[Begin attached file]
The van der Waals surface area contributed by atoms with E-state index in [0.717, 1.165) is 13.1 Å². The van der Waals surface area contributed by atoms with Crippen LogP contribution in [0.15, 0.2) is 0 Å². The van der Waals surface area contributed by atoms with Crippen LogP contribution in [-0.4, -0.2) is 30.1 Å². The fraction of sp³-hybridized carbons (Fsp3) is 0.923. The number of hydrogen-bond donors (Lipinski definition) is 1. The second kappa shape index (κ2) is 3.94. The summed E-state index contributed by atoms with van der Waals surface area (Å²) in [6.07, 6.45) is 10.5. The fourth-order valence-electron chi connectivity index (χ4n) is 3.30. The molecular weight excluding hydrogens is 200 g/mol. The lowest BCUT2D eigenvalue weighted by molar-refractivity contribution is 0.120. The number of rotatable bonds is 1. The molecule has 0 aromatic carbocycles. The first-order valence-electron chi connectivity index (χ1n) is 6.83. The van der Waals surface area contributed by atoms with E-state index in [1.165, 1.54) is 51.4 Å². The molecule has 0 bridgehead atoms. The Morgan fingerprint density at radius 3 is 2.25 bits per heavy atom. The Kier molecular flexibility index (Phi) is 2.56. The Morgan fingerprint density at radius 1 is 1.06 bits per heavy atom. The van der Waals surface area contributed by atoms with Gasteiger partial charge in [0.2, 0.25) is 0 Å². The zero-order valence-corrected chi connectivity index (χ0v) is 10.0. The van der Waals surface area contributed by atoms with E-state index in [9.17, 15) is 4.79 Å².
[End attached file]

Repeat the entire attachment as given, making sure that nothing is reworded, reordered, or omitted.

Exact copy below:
The van der Waals surface area contributed by atoms with E-state index in [0.717, 1.165) is 13.1 Å². The van der Waals surface area contributed by atoms with Crippen LogP contribution in [0.15, 0.2) is 0 Å². The van der Waals surface area contributed by atoms with Crippen LogP contribution in [-0.4, -0.2) is 30.1 Å². The fraction of sp³-hybridized carbons (Fsp3) is 0.923. The number of hydrogen-bond donors (Lipinski definition) is 1. The second kappa shape index (κ2) is 3.94. The summed E-state index contributed by atoms with van der Waals surface area (Å²) in [6.07, 6.45) is 10.5. The fourth-order valence-electron chi connectivity index (χ4n) is 3.30. The molecular weight excluding hydrogens is 200 g/mol. The lowest BCUT2D eigenvalue weighted by molar-refractivity contribution is 0.120. The number of rotatable bonds is 1. The molecule has 0 aromatic carbocycles. The first-order valence-electron chi connectivity index (χ1n) is 6.83. The van der Waals surface area contributed by atoms with E-state index in [1.165, 1.54) is 51.4 Å². The molecule has 0 bridgehead atoms. The Morgan fingerprint density at radius 3 is 2.25 bits per heavy atom. The Kier molecular flexibility index (Phi) is 2.56. The Morgan fingerprint density at radius 1 is 1.06 bits per heavy atom. The van der Waals surface area contributed by atoms with Gasteiger partial charge in [0.2, 0.25) is 0 Å². The zero-order valence-corrected chi connectivity index (χ0v) is 10.0. The van der Waals surface area contributed by atoms with E-state index in [9.17, 15) is 4.79 Å².